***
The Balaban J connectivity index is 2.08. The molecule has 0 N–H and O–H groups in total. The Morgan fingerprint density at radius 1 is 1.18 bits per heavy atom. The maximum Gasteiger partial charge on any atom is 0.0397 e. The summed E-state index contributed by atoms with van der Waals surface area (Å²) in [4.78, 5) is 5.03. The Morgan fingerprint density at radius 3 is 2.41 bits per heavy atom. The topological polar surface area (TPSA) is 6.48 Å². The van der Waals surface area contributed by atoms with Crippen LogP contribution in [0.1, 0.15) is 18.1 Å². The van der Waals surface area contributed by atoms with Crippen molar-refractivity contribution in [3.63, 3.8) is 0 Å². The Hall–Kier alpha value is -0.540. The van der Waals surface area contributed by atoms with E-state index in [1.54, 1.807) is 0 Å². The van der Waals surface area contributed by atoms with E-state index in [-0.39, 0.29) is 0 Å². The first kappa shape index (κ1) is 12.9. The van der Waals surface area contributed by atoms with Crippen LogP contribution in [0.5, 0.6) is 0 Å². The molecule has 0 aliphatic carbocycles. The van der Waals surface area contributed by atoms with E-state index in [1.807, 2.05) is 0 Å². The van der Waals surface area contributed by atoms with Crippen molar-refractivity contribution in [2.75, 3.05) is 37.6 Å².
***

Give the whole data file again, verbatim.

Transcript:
The Balaban J connectivity index is 2.08. The molecule has 0 N–H and O–H groups in total. The Morgan fingerprint density at radius 1 is 1.18 bits per heavy atom. The maximum Gasteiger partial charge on any atom is 0.0397 e. The summed E-state index contributed by atoms with van der Waals surface area (Å²) in [4.78, 5) is 5.03. The Morgan fingerprint density at radius 3 is 2.41 bits per heavy atom. The topological polar surface area (TPSA) is 6.48 Å². The van der Waals surface area contributed by atoms with Crippen LogP contribution in [0.1, 0.15) is 18.1 Å². The van der Waals surface area contributed by atoms with Crippen molar-refractivity contribution in [3.63, 3.8) is 0 Å². The Hall–Kier alpha value is -0.540. The van der Waals surface area contributed by atoms with E-state index in [1.54, 1.807) is 0 Å². The van der Waals surface area contributed by atoms with E-state index in [-0.39, 0.29) is 0 Å². The first kappa shape index (κ1) is 12.9. The van der Waals surface area contributed by atoms with Crippen LogP contribution in [0.5, 0.6) is 0 Å². The molecule has 0 aliphatic carbocycles. The van der Waals surface area contributed by atoms with E-state index in [1.807, 2.05) is 0 Å². The van der Waals surface area contributed by atoms with Crippen molar-refractivity contribution in [2.75, 3.05) is 37.6 Å².